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A declaration of war (aka DOW, DoW) is a formal performative speech act or signing of a document by an authorized party of a government in order to initiate a state of war between two or more nations. The legality of who can declare war varies between nations and forms of government. In many nations power is given to the head of state or sovereign. In other cases something short of a full declaration of war, such as a letter of marque or a covert operation, may authorise warlike acts by privateers or mercenaries. The official international protocol for declaring war was defined in the Hague Convention (III) of 1907 on the Opening of Hostilities.

It has been noted that "developments in international law since 1945, notably the United Nations (UN) Charter, including its prohibition on the threat or use of force in international relations, may well have made the declaration of war redundant as a formal international legal instrument." In addition to this, non-state or terrorist organisations may claim to or be described as "declaring war" when engaging in violent acts. These declarations may have no legal standing in themselves, but may still act as a call to arms for supporters of these organisations.

In recent times, political strategies with the name War on..., such as the War on Drugs may also be said to start with a declaration of war.

Definitions

Theoretical perspectives

A definition of the three ways of thinking about a declaration of war were developed by Saikrishna Prakash. He argues that a declaration of war can be seen from three perspectives:

  • Categorical theory under which the power to declare war includes “the power to control all decisions to enter war”. This means that the power to 'declare war' in effect rests with the ability to engage in combat.


  • Pragmatic theory which states that the power to declare war can be made unnecessary by an act of war in itself.


  • Formalist theory under which the power to declare war constitutes only a formal documentation of executive war-making decisions. This sits closest to traditional legal conceptions of what it is to declare a war.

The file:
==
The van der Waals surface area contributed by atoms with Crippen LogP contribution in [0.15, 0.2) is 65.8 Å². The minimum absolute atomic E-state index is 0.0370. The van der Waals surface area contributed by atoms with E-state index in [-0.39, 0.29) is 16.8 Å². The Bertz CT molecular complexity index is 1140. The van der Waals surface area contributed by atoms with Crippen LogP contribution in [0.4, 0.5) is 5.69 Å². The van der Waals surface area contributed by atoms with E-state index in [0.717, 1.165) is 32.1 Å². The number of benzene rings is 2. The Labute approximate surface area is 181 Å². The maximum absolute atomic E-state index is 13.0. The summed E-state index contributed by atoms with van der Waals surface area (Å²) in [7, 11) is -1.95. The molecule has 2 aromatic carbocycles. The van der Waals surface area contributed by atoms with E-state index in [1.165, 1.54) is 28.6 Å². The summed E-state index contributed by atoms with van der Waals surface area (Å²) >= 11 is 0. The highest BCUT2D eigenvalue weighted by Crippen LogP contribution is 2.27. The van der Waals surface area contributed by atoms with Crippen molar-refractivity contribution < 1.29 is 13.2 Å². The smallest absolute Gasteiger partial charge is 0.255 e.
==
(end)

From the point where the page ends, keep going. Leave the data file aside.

Types of declarations

An alternative typology based upon the form the declaration is formulated according to 1) the degree to which the state and condition of war exists, 2) the degree of justification, 3) the degree of ceremony of the speech act, and 4) the degree of perfection of the speech act:

Degree of existence of the war:
  • A conditional declaration of war declares war conditionally, threatening war if the grievances listed are not acknowledged and the preferred remedies demanded are not accepted.
  • An absolute declaration of war declares war absolutely due to the failure of negotiations over the grievances and remedies found in the conditional declaration. It ends absolutely the state and condition of peace, replacing it with the state and condition of war until such time as peace is restored.


Degree of justification of the war:
  • A reasoned declaration of war justifies the resort to war by stating the grievances that have made peace intolerable and the remedies that will restore peace.
  • An unreasoned declaration of war does not justify the resort to war, or does so only minimally.


Degree of ceremony with which the speech act was made:
  • A formal or solemn declaration of war is a declaration made by the constitutionally recognized declarer following the appropriate laws, rites and rituals.
  • An informal or unsolemn declaration of war is a declaration made in an irregular manner either by a constitutionally unrecognized declarer or by the constitutionally recognized declarer using unlawful, inappropriate procedures.


Degree of perfection with which the speech act was made:
  • A perfect declaration of war is a formal, solemn speech act made in accordance with the proper laws, rites, and rituals.
  • An imperfect declaration of war is an informal, unsolemn speech act not made in accordance with the proper laws, rites and rituals.


History

The practice of declaring war has a long history. The ancient Sumerian Epic of Gilgamesh gives an account of it, as does the Old Testament.

In modern public international law, a declaration of war entails the recognition between countries of a state of hostilities between these countries, and such declaration acted to regulate the conduct between the military engagements between the forces of the respective countries. The primary multilateral treaties governing such declarations are the Hague Conventions.